Lone Pine Koala Sanctuary
Koala Joey climbing a gum tree
|Location||Fig Tree Pocket, Queensland, Australia|
|Land area||18 ha (44 acres)|
Founded in 1927, it is the world's oldest and largest koala sanctuary.
The sanctuary began with two koalas called Jack and Jill. Lone Pine became known internationally during World War II when Americans, including Douglas MacArthur's wife, visited the park to view the native Australian animals.
Wildlife in the sanctuary includes: koalas, kangaroos, Tasmanian devils, wombats, echidnas, and various species of reptiles, as well as a platypus that arrived at the sanctuary during 2010 from Healesville Sanctuary (near Melbourne).
Visitors are allowed to hold koalas for a fee. Strict regulations ensure that each koala is not held for more than thirty minutes every day. Fees paid for souvenir photos help fund new enclosures, research projects and eucalyptus plantations.
Visitors can feed and pet the free-roaming kangaroos in the 5-acre (2.0 ha) kangaroo reserve, where more than 130 of the animals freely reside.
There are also many colourful Australian parrots and cockatoos, as well as other Australian birds such as kookaburras, emus, and cassowaries. Rainbow lorikeets fly to the Lone Pine Koala Sanctuary for the specially prepared nectar meals at the sanctuary. Visitors can feed the lorikeets directly twice a day. Once a day there is a bird of prey show with several kinds of raptors showing off their speed agility and keen eyesight.
The Tasmanian Devils are fed in the afternoon. 'Koala Forest' is a large koala enclosure with over 30 koalas surrounding the customers. Koalas there are fed mid-morning and mid-afternoon.
As well as being a wildlife sanctuary, there is a small 'farm', with "Sheep Dog Shows".
Lone Pine Koala Sanctuary opened their new world-class koala science and research facility, the Brisbane Koala Science Institute, on Saturday 30 June 2018. Constructed in collaboration with the Brisbane City Council, the facility is home to two full-time research staff, a research laboratory, and a ‘Koala Biobank’ (koala genetic depository). Through joint projects with universities and other research establishments, the Institute will be working towards real, practical outcomes for local koala populations. Taking advantage of the sanctuary’s central location, Lone Pine hopes to improve collaboration within the science community through the use of the Institutes’ meeting spaces and seminar hall. Guests to Lone Pine will be able to enjoy the Institute daily from 9am-5pm, via the public viewing area complete with interactive displays, koala skywalk, and viewing windows into the sanctuary’s wildlife kitchen, research laboratory, and wildlife hospital. Access to the facility is included in entry to the sanctuary.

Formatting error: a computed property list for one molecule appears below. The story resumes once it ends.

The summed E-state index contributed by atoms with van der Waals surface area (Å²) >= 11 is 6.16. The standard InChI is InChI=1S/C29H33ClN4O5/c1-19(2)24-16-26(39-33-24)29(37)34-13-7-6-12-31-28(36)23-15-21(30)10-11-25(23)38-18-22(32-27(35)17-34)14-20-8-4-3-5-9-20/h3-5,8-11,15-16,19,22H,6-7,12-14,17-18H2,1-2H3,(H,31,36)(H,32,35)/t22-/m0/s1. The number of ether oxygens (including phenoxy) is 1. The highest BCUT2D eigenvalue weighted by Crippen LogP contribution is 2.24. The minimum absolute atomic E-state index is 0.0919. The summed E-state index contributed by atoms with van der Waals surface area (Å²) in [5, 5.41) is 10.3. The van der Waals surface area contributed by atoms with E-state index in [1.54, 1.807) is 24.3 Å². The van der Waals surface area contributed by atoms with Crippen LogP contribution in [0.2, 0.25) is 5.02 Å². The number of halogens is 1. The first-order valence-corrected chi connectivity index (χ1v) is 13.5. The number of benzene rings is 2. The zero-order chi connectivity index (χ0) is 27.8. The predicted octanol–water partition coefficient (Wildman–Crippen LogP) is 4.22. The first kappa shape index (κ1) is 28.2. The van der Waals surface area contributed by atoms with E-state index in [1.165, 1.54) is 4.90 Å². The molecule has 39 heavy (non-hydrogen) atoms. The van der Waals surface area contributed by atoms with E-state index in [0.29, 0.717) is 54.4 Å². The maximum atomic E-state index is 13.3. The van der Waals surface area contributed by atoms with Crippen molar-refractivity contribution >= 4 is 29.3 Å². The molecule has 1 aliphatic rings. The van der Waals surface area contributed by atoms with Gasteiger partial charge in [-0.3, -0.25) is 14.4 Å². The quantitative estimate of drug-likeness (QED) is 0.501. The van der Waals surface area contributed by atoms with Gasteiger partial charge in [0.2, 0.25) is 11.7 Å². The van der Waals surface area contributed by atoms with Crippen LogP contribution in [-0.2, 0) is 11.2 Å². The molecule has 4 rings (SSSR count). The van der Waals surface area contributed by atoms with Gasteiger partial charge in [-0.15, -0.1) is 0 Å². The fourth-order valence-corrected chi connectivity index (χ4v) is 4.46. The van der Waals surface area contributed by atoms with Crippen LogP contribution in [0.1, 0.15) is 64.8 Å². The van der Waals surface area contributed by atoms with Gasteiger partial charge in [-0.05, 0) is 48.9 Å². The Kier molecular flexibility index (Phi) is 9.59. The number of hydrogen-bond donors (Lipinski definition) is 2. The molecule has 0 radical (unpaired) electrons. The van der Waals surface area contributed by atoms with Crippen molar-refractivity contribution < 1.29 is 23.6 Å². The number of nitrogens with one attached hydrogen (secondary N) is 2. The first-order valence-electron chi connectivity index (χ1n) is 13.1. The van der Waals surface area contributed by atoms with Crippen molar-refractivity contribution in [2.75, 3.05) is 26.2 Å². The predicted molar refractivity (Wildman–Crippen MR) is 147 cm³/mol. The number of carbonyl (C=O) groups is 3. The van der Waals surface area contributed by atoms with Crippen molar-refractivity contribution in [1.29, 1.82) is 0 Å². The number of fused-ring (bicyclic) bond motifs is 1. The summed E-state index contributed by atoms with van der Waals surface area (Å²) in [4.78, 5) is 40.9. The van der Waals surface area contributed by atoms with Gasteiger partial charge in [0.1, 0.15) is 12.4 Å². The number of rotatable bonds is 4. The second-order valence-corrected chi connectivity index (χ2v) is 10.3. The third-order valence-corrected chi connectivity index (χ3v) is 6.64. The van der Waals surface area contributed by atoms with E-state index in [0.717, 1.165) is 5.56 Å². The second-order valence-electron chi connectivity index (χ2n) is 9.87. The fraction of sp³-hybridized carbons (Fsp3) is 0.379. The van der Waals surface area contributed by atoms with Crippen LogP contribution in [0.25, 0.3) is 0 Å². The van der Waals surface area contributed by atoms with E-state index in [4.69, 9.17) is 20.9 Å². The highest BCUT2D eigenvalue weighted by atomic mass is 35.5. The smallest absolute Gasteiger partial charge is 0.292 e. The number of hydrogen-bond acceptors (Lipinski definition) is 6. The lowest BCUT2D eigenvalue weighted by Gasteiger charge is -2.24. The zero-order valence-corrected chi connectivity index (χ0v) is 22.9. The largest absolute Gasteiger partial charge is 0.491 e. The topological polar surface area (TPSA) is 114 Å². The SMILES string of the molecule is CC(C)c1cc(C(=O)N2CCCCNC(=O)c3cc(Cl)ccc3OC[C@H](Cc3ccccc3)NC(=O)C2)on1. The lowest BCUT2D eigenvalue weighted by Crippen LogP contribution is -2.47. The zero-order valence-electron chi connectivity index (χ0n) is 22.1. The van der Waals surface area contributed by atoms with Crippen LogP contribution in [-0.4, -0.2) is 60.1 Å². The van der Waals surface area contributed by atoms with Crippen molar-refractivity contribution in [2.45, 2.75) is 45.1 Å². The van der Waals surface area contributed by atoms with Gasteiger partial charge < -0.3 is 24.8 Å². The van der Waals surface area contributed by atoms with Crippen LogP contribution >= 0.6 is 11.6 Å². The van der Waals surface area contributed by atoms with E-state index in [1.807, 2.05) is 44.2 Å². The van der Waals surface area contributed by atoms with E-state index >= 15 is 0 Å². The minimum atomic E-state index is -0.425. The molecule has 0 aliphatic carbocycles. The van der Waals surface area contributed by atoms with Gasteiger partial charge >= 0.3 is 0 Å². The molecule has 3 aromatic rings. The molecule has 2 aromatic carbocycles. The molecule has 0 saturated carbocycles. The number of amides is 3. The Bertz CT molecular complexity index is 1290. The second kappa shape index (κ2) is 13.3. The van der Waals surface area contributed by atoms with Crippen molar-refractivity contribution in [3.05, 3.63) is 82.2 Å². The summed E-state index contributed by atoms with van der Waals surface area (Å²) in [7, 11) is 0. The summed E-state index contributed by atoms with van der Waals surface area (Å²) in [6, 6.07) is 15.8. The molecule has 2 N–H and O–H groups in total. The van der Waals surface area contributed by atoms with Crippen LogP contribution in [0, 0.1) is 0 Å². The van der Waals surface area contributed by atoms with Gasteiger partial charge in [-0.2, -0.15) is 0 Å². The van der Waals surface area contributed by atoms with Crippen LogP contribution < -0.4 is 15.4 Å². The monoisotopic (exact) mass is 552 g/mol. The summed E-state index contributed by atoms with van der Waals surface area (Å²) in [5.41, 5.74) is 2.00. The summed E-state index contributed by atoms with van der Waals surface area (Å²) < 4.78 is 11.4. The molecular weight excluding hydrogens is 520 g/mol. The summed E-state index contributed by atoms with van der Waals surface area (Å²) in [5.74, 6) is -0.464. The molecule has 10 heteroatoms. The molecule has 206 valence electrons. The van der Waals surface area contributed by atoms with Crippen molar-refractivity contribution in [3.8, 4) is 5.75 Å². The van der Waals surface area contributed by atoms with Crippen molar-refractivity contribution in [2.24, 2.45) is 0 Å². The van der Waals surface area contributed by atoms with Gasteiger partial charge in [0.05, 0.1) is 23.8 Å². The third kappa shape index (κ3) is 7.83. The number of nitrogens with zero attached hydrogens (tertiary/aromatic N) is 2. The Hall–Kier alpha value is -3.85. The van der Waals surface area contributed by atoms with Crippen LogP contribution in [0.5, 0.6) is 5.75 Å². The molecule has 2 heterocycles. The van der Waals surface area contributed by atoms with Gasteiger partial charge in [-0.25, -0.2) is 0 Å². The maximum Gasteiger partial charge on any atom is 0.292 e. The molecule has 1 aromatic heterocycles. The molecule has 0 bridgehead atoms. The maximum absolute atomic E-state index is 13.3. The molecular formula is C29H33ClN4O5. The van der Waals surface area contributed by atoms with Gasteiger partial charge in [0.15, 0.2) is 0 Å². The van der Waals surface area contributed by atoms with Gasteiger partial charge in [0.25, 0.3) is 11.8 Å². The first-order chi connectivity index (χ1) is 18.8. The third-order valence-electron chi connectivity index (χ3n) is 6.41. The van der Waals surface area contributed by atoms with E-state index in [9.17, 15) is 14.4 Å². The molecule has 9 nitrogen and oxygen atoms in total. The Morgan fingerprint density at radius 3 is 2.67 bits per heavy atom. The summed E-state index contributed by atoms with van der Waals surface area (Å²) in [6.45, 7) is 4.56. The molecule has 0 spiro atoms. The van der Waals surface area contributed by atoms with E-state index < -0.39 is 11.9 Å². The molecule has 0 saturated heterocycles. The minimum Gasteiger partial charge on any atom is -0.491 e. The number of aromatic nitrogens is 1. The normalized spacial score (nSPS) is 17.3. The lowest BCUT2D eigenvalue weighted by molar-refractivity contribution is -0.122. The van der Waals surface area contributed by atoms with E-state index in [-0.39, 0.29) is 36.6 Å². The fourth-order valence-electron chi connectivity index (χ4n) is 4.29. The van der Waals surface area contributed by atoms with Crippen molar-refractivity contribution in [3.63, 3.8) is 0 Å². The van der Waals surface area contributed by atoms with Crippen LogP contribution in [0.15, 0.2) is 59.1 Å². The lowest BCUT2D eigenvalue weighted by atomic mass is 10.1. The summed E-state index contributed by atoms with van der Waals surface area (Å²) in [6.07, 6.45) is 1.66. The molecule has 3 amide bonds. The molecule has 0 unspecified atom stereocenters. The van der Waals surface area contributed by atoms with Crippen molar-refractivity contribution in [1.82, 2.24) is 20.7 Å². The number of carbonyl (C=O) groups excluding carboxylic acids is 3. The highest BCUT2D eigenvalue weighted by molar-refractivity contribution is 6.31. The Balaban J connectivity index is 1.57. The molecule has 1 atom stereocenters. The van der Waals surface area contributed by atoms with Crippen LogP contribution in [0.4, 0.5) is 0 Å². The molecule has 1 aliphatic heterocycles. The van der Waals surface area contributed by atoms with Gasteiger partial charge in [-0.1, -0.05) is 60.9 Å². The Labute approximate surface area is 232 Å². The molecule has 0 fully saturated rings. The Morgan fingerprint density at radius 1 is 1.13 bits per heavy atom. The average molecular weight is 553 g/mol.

There is an entrance to the sanctuary from a car park, and also an entrance to the sanctuary from the Brisbane River. One can arrive by private car or taxi, a journey of approximately 20 minutes from the city. One can also catch a Brisbane Transport bus, or arrive by ferry from the Queensland Cultural Centre pontoon, a journey of approximately 1½ hours.
- Hogan, Janet (1982). Living History of Brisbane. Spring Hill, Queensland: Boolarang Publications. p. 110. ISBN 0-908175-41-8.
- "Koala Holding Terms & Conditions". Lone Pine Koala Sanctuary. Archived from the original on 8 October 2018. Retrieved 9 October 2018.
- "Koalas". Brisbane City Council. 23 August 2018. Retrieved 26 November 2018.
- Bligh, Anna (10 June 2009). "PREMIER UNVEILS QUEENSLAND'S 150 ICONS". Queensland Government. Archived from the original on 24 May 2017. Retrieved 24 May 2017.